“The earth is the Lord’s”

Acknowledging God’s governance gives us the capacity to see God’s work in our own.

National crises sometimes bring with them unexpected positive experiences. They can be a catalyst for cooperation, unselfishness, and national unity. Awe-inspiring acts of courage and spontaneous demonstrations of selflessness can spring up in the midst of extreme circumstances. And these events can inspire a renewed sense of oneness that may have been dormant, just waiting to be rekindled.

One of the most beautiful things I have witnessed at a time of global conflict is the world uniting in prayer. While no two prayers are alike, the motive is the same—turning to a higher power for guidance and help. Our prayers for the world can be greatly supported by the inspired words of the Psalmist, who declared, “The earth is the Lord’s, and the fulness thereof” (Psalms 24:1). Acknowledging this places every nation under the protecting wing of the Almighty, whose reign can never be threatened or deposed, for as a hymn I love says, “His kingdom is forever” (Frederic W. Root, Christian Science Hymnal, No. 10). 

Ideas cannot be owned, suspended, or suppressed.

When a crisis arises, I feel it is my responsibility to fervently and consciously acknowledge God’s government and control and to refute any suggestions of a competing government or force. When we act on the inspiration that comes to us from this enlightened and humble sense, our prayers and actions are imbued with a power that exceeds mere human effort. We glimpse the reality that we exist to express God’s divine wisdom, and this knowledge expands our ability to bless human affairs.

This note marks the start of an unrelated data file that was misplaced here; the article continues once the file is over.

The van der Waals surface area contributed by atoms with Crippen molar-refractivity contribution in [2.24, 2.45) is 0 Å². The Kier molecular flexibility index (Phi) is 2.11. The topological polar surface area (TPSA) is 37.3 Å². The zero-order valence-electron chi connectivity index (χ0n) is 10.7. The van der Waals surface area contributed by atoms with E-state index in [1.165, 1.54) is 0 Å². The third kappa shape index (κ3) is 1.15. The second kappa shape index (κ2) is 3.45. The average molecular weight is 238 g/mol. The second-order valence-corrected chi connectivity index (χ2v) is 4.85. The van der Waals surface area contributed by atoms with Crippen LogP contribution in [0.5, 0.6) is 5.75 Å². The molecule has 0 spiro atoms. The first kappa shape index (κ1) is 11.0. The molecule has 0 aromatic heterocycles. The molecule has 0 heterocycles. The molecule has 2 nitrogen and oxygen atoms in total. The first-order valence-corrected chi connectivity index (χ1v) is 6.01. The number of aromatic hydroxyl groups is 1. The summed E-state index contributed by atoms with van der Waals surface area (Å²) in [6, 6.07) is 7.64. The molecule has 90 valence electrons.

We need look no further than the Bible for proof of this. There we read that the most powerful man in the world at the time, the pharaoh of Egypt, was powerless to stop the Exodus of the unarmed Israelites; that Gideon’s band of three hundred soundly defeated an attacking army of more than a hundred thousand; and that one man, Elisha, peacefully neutralized an entire military force. Hezekiah, who relied on God when facing powerful foes, explained his dominion over those would-be invaders with a statement that echoes down through the ages: “With him is an arm of flesh; but with us is the Lord our God to help us, and to fight our battles” (II Chronicles 32:8). 

The Psalmist’s words “The earth is the Lord’s” mean much more than God taking up arms on a battlefield. It is a striking acknowledgment that the universe is not a physical creation at all, but a spiritual one. It would defy logic to believe that God, Spirit, who is Love itself, could create a material universe that could succumb to violence, destruction, and hatred. Mary Baker Eddy, the Discoverer of Christian Science, makes this point when she writes: “The Scripture pronounces all that God made ‘good;’ therefore if evil exists, it exists without God. But this is impossible in reality, for He made all ‘that was made’ ” (The First Church of Christ, Scientist, and Miscellany, p. 178).

The objects of God’s creation are ideas. Ideas are mental, not material. They cannot be lost, divided, or taken away. Our limited understanding of Spirit may not allow us to see this perfectly, but that does not change the fact that the earth is indestructible, and all things therein are indivisible ideas created by, belonging to, and controlled by God.